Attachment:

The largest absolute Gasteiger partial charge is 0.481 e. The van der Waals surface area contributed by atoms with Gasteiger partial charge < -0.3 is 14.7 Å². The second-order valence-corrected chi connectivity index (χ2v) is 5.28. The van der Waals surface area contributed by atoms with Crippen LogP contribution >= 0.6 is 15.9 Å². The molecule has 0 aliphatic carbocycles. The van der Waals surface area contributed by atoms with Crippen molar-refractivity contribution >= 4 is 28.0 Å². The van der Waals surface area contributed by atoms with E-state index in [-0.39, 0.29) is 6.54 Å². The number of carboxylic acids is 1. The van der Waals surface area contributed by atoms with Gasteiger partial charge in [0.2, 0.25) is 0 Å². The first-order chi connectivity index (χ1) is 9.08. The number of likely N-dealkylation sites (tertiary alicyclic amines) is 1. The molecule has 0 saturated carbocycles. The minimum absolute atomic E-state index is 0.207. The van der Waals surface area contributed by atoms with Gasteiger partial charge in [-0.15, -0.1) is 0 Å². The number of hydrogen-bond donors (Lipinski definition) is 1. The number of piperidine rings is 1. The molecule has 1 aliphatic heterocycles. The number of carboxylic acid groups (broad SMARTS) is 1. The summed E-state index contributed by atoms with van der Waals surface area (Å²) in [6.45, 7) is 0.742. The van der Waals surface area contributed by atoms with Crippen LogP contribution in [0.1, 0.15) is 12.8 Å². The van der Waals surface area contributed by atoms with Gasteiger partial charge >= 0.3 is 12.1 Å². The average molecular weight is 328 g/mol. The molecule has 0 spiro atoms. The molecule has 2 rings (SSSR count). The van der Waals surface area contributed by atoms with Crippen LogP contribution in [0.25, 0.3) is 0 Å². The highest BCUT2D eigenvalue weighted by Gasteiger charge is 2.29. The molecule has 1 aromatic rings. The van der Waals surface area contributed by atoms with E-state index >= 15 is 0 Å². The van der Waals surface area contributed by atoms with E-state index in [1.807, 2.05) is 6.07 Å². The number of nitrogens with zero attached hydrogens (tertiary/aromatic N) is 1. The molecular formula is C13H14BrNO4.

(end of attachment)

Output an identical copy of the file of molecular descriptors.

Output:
The largest absolute Gasteiger partial charge is 0.481 e. The van der Waals surface area contributed by atoms with Gasteiger partial charge < -0.3 is 14.7 Å². The second-order valence-corrected chi connectivity index (χ2v) is 5.28. The van der Waals surface area contributed by atoms with Crippen LogP contribution >= 0.6 is 15.9 Å². The molecule has 0 aliphatic carbocycles. The van der Waals surface area contributed by atoms with Crippen molar-refractivity contribution >= 4 is 28.0 Å². The van der Waals surface area contributed by atoms with E-state index in [-0.39, 0.29) is 6.54 Å². The number of carboxylic acids is 1. The van der Waals surface area contributed by atoms with Gasteiger partial charge in [0.2, 0.25) is 0 Å². The first-order chi connectivity index (χ1) is 9.08. The number of likely N-dealkylation sites (tertiary alicyclic amines) is 1. The molecule has 0 saturated carbocycles. The minimum absolute atomic E-state index is 0.207. The van der Waals surface area contributed by atoms with Gasteiger partial charge in [-0.15, -0.1) is 0 Å². The number of hydrogen-bond donors (Lipinski definition) is 1. The number of piperidine rings is 1. The molecule has 1 aliphatic heterocycles. The number of carboxylic acid groups (broad SMARTS) is 1. The summed E-state index contributed by atoms with van der Waals surface area (Å²) in [6.45, 7) is 0.742. The van der Waals surface area contributed by atoms with Crippen LogP contribution in [0.1, 0.15) is 12.8 Å². The van der Waals surface area contributed by atoms with Gasteiger partial charge >= 0.3 is 12.1 Å². The average molecular weight is 328 g/mol. The molecule has 0 spiro atoms. The molecule has 2 rings (SSSR count). The van der Waals surface area contributed by atoms with Crippen LogP contribution in [0.25, 0.3) is 0 Å². The highest BCUT2D eigenvalue weighted by Gasteiger charge is 2.29. The molecule has 1 aromatic rings. The van der Waals surface area contributed by atoms with E-state index >= 15 is 0 Å². The van der Waals surface area contributed by atoms with E-state index in [1.807, 2.05) is 6.07 Å². The number of nitrogens with zero attached hydrogens (tertiary/aromatic N) is 1. The molecular formula is C13H14BrNO4.